We all know Shaktimaan the horse. From March 14 to April 20 this year, between its unfortunate injury and death, it remained a front page news on our lily-pure newspapers. Such love for protection of animals doesn’t extend to illegal cow slaughters. Never ever a word. Instead, cow-protectors are seen as a plot of Hindutva’s agenda. That veneration for cows, without VHP, RSS or BJP prop, doesn’t exist.

Before I am dismissed as a Hindutva foot-soldier, an anti-Dalit, anti-Muslim, anti-beef Hindu fundamentalist, let’s look at Indian constitution’s position. After all, this is where all hysteria should end.

Prohibition of cow slaughter is a Directive Principle of State Policy in Article 48 of the Constitution. It says: “The state shall endeavour…in prohibiting the slaughter of cows and calves and other milch and draught cattle.” On October 26, 2005, the Supreme Court of India upheld the constitutional validity of anti-cow slaughter laws. Only Kerala, West Bengal and India’s northeast don’t have any restrictions on cow slaughter.

Before you burn me at the stake on beef trade, remember most beef produced, consumed and exported is buffalo meat which is not considered sacred to a Hindu. Besides, most cow-slaughterhouses are illegal. It’s a rampant illegal practice where cows are shipped to restriction-free states. Wikipedia says: “In 2013 in Andhra Pradesh, there were 3,100 illegal and 6 licensed slaughterhouses in the state.”

Sure, in practice, States take uneven position on the matter. Delhi, Gujarat, Maharashtra, Madhya Pradesh, Punjab, Rajasthan and Uttar Pradesh have the strictest laws against cow-slaughter. Assam and West Bengal permit slaughter of cows 10-14 years old. In many states though cow-slaughter is a non-bailable offence. The terms of imprisonment could extend from a mandatory 6 months to 5 years.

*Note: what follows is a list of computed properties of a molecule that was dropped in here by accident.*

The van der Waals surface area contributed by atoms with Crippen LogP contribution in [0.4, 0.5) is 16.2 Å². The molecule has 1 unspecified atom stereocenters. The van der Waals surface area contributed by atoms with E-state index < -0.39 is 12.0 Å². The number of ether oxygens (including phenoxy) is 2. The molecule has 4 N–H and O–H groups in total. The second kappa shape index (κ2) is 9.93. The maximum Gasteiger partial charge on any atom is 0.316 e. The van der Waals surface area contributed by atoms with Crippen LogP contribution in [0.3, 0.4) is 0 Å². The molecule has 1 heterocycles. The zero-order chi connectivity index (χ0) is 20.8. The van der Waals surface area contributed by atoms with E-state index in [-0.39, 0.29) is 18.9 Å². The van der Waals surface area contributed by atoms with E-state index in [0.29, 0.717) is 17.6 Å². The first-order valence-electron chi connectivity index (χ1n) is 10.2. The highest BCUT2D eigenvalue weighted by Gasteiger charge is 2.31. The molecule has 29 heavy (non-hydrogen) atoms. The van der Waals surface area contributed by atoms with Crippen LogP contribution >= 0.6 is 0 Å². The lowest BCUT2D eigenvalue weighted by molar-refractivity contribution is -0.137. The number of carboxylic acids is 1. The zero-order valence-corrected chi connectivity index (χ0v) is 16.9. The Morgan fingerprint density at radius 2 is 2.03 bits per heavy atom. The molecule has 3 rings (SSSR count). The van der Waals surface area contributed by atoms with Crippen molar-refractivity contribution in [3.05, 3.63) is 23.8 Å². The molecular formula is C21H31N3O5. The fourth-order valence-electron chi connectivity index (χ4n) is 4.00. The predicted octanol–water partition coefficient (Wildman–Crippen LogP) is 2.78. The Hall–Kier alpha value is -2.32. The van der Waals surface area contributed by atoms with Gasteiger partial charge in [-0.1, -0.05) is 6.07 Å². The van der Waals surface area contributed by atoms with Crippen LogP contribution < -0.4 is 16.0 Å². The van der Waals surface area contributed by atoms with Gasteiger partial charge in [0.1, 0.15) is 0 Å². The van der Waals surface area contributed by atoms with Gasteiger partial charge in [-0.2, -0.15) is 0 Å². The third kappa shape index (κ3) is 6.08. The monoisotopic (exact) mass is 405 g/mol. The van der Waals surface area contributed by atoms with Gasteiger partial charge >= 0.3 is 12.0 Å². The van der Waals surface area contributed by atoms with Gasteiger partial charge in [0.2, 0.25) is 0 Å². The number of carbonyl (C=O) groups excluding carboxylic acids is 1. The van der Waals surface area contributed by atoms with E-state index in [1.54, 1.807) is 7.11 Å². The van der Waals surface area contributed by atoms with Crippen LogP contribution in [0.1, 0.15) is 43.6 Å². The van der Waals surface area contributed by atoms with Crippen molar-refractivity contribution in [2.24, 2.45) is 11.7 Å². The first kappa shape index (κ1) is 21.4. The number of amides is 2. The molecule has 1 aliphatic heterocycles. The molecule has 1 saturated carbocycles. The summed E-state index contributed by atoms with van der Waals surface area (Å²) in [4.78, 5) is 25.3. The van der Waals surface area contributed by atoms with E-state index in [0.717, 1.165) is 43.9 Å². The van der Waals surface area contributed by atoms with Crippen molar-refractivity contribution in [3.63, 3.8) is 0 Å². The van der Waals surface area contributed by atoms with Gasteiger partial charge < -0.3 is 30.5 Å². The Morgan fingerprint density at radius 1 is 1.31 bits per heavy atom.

So get this straight. Cow slaughter makes you a criminal in most of India. And please spare me this Hindutva tag. For cow slaughter was opposed by notable Muslims from the Mughals’ times.

Muslims and cow-slaughter

Emperor Babar ruled in 1526 that killing of cows was forbidden. Akbar (1556-1605), Jahangir (1605-1627), Ahmed Shah (1748-1754) all had restricted bans on cow slaughter. Yes, Aurangzeb deviated but Bahadur Shah Zafar completely banned cow slaughter in 1857. The de facto sultan of Mysore, Hyder Ali (1762-1785), punished cow-slaughter offenders by cutting off their hands.

It’s a fallacy that cow-slaughter in India began with the arrival of Islam. Vedas describe many gods such as Indra and Agni having preference for cattle meat. Sure the various invasions of Islamic rulers around 1000 AD made it common. Along with sacrifices of goats and sheet, cows too became a sacrificial animal, particularly on the occasion of Bakri-Id.